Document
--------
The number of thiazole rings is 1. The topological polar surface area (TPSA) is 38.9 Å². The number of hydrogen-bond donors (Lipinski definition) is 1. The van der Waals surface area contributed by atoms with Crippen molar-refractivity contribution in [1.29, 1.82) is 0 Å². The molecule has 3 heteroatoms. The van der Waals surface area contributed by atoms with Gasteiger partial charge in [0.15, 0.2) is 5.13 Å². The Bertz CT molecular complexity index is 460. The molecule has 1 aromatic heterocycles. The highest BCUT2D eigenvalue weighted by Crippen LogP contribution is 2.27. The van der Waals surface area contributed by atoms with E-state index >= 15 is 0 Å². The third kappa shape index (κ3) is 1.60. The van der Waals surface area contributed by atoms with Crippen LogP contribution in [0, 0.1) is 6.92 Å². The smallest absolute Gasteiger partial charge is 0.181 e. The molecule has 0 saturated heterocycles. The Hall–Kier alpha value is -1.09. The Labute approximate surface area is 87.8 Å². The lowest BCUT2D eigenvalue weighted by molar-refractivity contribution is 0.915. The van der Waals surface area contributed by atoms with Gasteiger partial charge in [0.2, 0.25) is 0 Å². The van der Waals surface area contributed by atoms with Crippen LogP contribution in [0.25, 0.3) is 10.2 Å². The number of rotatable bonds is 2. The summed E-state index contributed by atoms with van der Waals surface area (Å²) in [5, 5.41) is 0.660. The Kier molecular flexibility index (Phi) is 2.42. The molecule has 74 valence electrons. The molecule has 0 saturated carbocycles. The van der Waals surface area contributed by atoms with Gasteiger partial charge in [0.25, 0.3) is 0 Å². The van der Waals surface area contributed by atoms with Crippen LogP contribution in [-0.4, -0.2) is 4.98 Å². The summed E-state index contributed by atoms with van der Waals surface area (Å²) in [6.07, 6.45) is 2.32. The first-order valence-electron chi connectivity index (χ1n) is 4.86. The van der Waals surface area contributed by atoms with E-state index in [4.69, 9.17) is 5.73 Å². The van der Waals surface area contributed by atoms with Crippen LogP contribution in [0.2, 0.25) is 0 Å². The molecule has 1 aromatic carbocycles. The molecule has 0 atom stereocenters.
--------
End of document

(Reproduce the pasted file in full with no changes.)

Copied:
The number of thiazole rings is 1. The topological polar surface area (TPSA) is 38.9 Å². The number of hydrogen-bond donors (Lipinski definition) is 1. The van der Waals surface area contributed by atoms with Crippen molar-refractivity contribution in [1.29, 1.82) is 0 Å². The molecule has 3 heteroatoms. The van der Waals surface area contributed by atoms with Gasteiger partial charge in [0.15, 0.2) is 5.13 Å². The Bertz CT molecular complexity index is 460. The molecule has 1 aromatic heterocycles. The highest BCUT2D eigenvalue weighted by Crippen LogP contribution is 2.27. The van der Waals surface area contributed by atoms with E-state index >= 15 is 0 Å². The third kappa shape index (κ3) is 1.60. The van der Waals surface area contributed by atoms with Crippen LogP contribution in [0, 0.1) is 6.92 Å². The smallest absolute Gasteiger partial charge is 0.181 e. The molecule has 0 saturated heterocycles. The Hall–Kier alpha value is -1.09. The Labute approximate surface area is 87.8 Å². The lowest BCUT2D eigenvalue weighted by molar-refractivity contribution is 0.915. The van der Waals surface area contributed by atoms with Gasteiger partial charge in [0.2, 0.25) is 0 Å². The van der Waals surface area contributed by atoms with Crippen LogP contribution in [0.25, 0.3) is 10.2 Å². The number of rotatable bonds is 2. The summed E-state index contributed by atoms with van der Waals surface area (Å²) in [5, 5.41) is 0.660. The Kier molecular flexibility index (Phi) is 2.42. The molecule has 74 valence electrons. The molecule has 0 saturated carbocycles. The van der Waals surface area contributed by atoms with Gasteiger partial charge in [0.25, 0.3) is 0 Å². The van der Waals surface area contributed by atoms with Crippen LogP contribution in [-0.4, -0.2) is 4.98 Å². The summed E-state index contributed by atoms with van der Waals surface area (Å²) in [6.07, 6.45) is 2.32. The first-order valence-electron chi connectivity index (χ1n) is 4.86. The van der Waals surface area contributed by atoms with E-state index in [4.69, 9.17) is 5.73 Å². The van der Waals surface area contributed by atoms with Crippen LogP contribution in [0.2, 0.25) is 0 Å². The molecule has 1 aromatic carbocycles. The molecule has 0 atom stereocenters.